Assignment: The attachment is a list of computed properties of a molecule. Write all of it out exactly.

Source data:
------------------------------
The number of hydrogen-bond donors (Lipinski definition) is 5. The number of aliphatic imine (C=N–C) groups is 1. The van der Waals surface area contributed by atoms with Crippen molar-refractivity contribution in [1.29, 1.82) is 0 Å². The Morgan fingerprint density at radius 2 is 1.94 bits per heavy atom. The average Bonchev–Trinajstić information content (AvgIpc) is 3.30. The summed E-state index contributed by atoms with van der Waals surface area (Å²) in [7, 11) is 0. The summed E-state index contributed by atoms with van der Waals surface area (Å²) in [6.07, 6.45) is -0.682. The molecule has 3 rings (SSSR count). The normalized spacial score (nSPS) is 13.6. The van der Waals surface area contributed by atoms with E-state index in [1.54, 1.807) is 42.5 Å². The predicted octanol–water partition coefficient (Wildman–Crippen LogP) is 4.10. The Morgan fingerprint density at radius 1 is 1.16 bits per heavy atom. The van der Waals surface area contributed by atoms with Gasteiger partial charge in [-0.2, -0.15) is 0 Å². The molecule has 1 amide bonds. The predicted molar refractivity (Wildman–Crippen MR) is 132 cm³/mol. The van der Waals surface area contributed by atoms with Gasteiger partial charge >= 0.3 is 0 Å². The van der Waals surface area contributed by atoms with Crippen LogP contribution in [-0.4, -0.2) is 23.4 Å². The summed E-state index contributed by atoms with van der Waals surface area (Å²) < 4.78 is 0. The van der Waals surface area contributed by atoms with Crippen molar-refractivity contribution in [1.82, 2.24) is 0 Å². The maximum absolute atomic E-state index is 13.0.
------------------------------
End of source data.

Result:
The number of hydrogen-bond donors (Lipinski definition) is 5. The number of aliphatic imine (C=N–C) groups is 1. The van der Waals surface area contributed by atoms with Crippen molar-refractivity contribution in [1.29, 1.82) is 0 Å². The Morgan fingerprint density at radius 2 is 1.94 bits per heavy atom. The average Bonchev–Trinajstić information content (AvgIpc) is 3.30. The summed E-state index contributed by atoms with van der Waals surface area (Å²) in [7, 11) is 0. The summed E-state index contributed by atoms with van der Waals surface area (Å²) in [6.07, 6.45) is -0.682. The molecule has 3 rings (SSSR count). The normalized spacial score (nSPS) is 13.6. The van der Waals surface area contributed by atoms with E-state index in [1.54, 1.807) is 42.5 Å². The predicted octanol–water partition coefficient (Wildman–Crippen LogP) is 4.10. The Morgan fingerprint density at radius 1 is 1.16 bits per heavy atom. The van der Waals surface area contributed by atoms with Gasteiger partial charge in [-0.2, -0.15) is 0 Å². The molecule has 1 amide bonds. The predicted molar refractivity (Wildman–Crippen MR) is 132 cm³/mol. The van der Waals surface area contributed by atoms with Gasteiger partial charge >= 0.3 is 0 Å². The van der Waals surface area contributed by atoms with Crippen LogP contribution in [-0.4, -0.2) is 23.4 Å². The summed E-state index contributed by atoms with van der Waals surface area (Å²) < 4.78 is 0. The van der Waals surface area contributed by atoms with Crippen molar-refractivity contribution in [1.82, 2.24) is 0 Å². The maximum absolute atomic E-state index is 13.0.